[38] The comparisons depicted in Figures 5 emphasize the inherent links between surface temperature and evaporative flux from a drying surface. In the following, this coupling has been considered for different evaporation rates during evaporation from a sand sample using IR thermography of the drying surface.

4.3. Experimental Results Using Infrared Imaging of a Drying Sand Surface

[39] We then compared model predictions with results from our own experimental studies of evaporation from sand under three different evaporative demands. We used infrared thermography to monitor the evolution of mean surface temperature during the experiments and recorded rates of mass loss and ambient conditions. The comparison between model predictions and experimental results is depicted in Figure 6 for air flow velocities of 0.3, 0.6, and 0.8 m/s. The comparison shows good agreement between measurements and model predictions for a unit cell considering mean particle size of 0.9 mm and estimated pore size as 1/3 of the mean particle size [Glover and Walker, 2009].

Figure 6.

Comparison between experimental data (symbols) and model predictions (solid lines) for (a) evaporation rate and (b) mean surface temperature from sand column and estimated surface water content for three different evaporative demands (defined by mean air velocity). The evaporative characteristic length and hydrostatic conditions were invoked to estimate evolution of surface water content with time.

Figure 7.

Model predictions for the ratio of nonisothermal to isothermal evaporation rate inline image as a function of surface water content. The increased mean surface temperature at the end of stage 1 enhances vapor concentration gradient to the isothermal condition where surface temperature depression is ignored.

[40] Increasing wind speed resulted in an increase in evaporation rate due to decreasing boundary layer thickness (and thus increasing mean vapor gradient). For a wide range of surface water contents, increasing pore spacing enhances vapor diffusion from evaporating pores and results in a nearly constant evaporation rate as described by Shahraeeni et al. [2012]. The end of stage 1 with a transition to diffusion-controlled evaporation (stage 2) is clearly marked by a precipitous decrease in evaporation rate and a concurrent increase in surface temperature as seen in Figure 6b.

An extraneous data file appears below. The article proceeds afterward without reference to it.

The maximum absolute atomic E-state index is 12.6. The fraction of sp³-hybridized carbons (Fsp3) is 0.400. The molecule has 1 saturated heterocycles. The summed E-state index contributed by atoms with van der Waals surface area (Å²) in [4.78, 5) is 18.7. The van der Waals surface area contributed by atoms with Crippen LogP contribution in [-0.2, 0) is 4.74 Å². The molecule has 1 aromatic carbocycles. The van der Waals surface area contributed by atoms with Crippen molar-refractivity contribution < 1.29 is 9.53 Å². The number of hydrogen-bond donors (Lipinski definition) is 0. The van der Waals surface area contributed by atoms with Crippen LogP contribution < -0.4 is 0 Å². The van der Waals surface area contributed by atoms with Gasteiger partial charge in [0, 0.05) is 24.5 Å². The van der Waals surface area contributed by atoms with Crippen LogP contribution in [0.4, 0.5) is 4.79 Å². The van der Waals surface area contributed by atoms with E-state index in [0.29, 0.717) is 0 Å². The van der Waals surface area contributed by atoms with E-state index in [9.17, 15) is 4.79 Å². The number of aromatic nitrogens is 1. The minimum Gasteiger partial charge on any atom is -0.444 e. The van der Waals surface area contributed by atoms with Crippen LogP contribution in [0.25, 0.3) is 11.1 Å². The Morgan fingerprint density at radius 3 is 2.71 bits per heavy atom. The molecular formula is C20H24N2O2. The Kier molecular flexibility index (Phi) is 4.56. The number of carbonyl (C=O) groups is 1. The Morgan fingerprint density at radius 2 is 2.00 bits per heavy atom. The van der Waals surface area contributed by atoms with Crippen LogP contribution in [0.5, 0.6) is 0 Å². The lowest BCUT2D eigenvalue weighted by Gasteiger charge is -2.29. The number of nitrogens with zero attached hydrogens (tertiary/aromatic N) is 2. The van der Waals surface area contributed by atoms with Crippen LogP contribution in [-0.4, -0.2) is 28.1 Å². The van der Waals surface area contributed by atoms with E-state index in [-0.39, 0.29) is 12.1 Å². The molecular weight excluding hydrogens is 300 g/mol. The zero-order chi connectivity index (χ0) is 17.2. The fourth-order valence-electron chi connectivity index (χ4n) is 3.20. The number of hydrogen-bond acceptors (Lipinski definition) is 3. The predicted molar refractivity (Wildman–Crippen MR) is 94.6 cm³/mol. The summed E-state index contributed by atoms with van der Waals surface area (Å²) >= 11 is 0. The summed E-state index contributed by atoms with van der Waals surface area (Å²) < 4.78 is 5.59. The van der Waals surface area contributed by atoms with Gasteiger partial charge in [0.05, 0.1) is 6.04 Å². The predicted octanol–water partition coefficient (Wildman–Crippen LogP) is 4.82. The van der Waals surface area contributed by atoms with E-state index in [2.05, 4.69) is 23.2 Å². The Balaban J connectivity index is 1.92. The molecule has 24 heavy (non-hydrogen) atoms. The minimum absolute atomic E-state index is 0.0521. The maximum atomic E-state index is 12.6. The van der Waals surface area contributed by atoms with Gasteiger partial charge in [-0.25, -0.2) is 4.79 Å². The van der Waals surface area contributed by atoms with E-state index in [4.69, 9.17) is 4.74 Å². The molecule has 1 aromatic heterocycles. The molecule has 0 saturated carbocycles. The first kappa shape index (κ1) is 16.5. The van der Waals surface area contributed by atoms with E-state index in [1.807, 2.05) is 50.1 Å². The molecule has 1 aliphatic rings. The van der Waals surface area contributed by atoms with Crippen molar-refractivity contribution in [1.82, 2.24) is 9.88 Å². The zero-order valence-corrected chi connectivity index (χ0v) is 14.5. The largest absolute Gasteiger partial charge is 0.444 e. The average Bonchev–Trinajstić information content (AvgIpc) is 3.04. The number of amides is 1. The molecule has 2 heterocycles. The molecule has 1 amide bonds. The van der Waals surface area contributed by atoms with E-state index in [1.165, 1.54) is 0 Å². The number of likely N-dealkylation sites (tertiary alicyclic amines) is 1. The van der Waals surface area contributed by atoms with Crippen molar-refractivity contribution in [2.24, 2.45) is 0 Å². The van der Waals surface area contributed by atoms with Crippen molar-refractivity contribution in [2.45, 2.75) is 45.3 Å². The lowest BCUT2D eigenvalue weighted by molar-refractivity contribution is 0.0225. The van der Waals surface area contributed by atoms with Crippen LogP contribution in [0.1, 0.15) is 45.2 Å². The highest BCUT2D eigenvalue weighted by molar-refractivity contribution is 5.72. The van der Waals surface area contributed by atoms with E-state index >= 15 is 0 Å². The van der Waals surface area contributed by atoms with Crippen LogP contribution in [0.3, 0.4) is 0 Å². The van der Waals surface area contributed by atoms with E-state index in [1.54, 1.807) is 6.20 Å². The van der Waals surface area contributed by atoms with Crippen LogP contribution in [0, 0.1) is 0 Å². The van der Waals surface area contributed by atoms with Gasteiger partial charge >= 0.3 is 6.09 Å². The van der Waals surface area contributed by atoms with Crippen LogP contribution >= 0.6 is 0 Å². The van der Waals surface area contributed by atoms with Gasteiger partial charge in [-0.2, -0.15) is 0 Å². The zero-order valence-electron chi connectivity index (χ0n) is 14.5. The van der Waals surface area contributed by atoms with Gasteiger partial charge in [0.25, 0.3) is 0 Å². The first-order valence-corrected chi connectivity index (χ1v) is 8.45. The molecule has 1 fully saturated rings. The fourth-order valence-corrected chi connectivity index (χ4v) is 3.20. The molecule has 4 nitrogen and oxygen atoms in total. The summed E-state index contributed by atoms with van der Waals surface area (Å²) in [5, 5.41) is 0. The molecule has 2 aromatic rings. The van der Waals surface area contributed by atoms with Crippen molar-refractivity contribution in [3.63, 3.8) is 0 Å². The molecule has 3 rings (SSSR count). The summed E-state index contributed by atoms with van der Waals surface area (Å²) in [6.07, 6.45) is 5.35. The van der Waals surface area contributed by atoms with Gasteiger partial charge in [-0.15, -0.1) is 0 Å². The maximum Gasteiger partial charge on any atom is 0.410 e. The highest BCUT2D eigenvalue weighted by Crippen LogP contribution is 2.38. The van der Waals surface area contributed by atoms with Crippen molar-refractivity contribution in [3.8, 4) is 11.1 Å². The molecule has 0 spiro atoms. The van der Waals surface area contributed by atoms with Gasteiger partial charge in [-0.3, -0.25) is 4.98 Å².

4.4. Evaporation Under Isothermal and Nonisothermal Conditions

[41] We analyzed differences in evaporative fluxes for isothermal and nonisothermal conditions. The ratio of nonisothermal to isothermal evaporation rates inline image is depicted in Figure 7 for the experimental conditions in Figure 6. The key difference between these two estimates was neglecting the effect of evaporative cooling for isothermal conditions (note that the experiments were conducted with no shortwave radiation input). Consequently, the vapor pressure gradient between the evaporating surface and the air was assumed constant. In contrast, the temperature depression due to evaporation may decrease vapor concentration at the surface and thus the difference with the air mass resulting a lower evaporation rate for nonisothermal conditions. As shown in Figure 7, the evaporation rate was reduced by 20–40% for evaporation rates ranging from 3 to 10 mm/day, respectively, in comparison with isothermal conditions. The results imply that with increasing evaporation rate the deviation between isothermal and nonisothermal evaporation is expected to increase due to evaporative cooling effect on the vapor gradient between the surface and the air.